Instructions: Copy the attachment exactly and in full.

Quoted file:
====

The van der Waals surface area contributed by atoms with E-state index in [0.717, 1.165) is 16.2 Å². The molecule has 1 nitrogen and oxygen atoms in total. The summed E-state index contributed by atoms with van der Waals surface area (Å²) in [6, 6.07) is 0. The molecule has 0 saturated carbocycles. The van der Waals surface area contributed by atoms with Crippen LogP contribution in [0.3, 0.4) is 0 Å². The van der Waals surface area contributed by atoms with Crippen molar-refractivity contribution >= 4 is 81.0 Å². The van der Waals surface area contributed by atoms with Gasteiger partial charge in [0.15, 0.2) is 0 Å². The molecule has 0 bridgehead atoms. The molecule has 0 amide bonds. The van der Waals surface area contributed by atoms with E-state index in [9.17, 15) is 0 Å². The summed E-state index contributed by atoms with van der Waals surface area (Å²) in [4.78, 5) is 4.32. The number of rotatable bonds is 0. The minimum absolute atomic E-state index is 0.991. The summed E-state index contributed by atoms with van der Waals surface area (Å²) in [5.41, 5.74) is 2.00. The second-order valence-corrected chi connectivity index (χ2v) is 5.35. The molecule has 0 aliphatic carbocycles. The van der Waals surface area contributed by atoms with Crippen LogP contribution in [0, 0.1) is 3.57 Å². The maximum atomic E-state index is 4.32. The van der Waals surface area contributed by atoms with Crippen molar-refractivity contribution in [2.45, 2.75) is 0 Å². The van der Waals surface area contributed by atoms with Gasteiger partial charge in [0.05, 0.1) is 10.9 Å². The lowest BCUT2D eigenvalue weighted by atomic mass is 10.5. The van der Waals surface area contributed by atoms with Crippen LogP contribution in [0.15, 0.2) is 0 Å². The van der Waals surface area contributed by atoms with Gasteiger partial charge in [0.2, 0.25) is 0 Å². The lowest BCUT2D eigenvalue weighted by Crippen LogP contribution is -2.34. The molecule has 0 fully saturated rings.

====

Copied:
The van der Waals surface area contributed by atoms with E-state index in [0.717, 1.165) is 16.2 Å². The molecule has 1 nitrogen and oxygen atoms in total. The summed E-state index contributed by atoms with van der Waals surface area (Å²) in [6, 6.07) is 0. The molecule has 0 saturated carbocycles. The van der Waals surface area contributed by atoms with Crippen LogP contribution in [0.3, 0.4) is 0 Å². The van der Waals surface area contributed by atoms with Crippen molar-refractivity contribution >= 4 is 81.0 Å². The van der Waals surface area contributed by atoms with Gasteiger partial charge in [0.15, 0.2) is 0 Å². The molecule has 0 bridgehead atoms. The molecule has 0 amide bonds. The van der Waals surface area contributed by atoms with E-state index in [9.17, 15) is 0 Å². The summed E-state index contributed by atoms with van der Waals surface area (Å²) in [4.78, 5) is 4.32. The number of rotatable bonds is 0. The minimum absolute atomic E-state index is 0.991. The summed E-state index contributed by atoms with van der Waals surface area (Å²) in [5.41, 5.74) is 2.00. The second-order valence-corrected chi connectivity index (χ2v) is 5.35. The molecule has 0 aliphatic carbocycles. The van der Waals surface area contributed by atoms with Crippen LogP contribution in [0, 0.1) is 3.57 Å². The maximum atomic E-state index is 4.32. The van der Waals surface area contributed by atoms with Crippen molar-refractivity contribution in [2.45, 2.75) is 0 Å². The van der Waals surface area contributed by atoms with Gasteiger partial charge in [0.05, 0.1) is 10.9 Å². The lowest BCUT2D eigenvalue weighted by atomic mass is 10.5. The van der Waals surface area contributed by atoms with Crippen LogP contribution in [0.15, 0.2) is 0 Å². The van der Waals surface area contributed by atoms with Gasteiger partial charge in [0.2, 0.25) is 0 Å². The lowest BCUT2D eigenvalue weighted by Crippen LogP contribution is -2.34. The molecule has 0 fully saturated rings.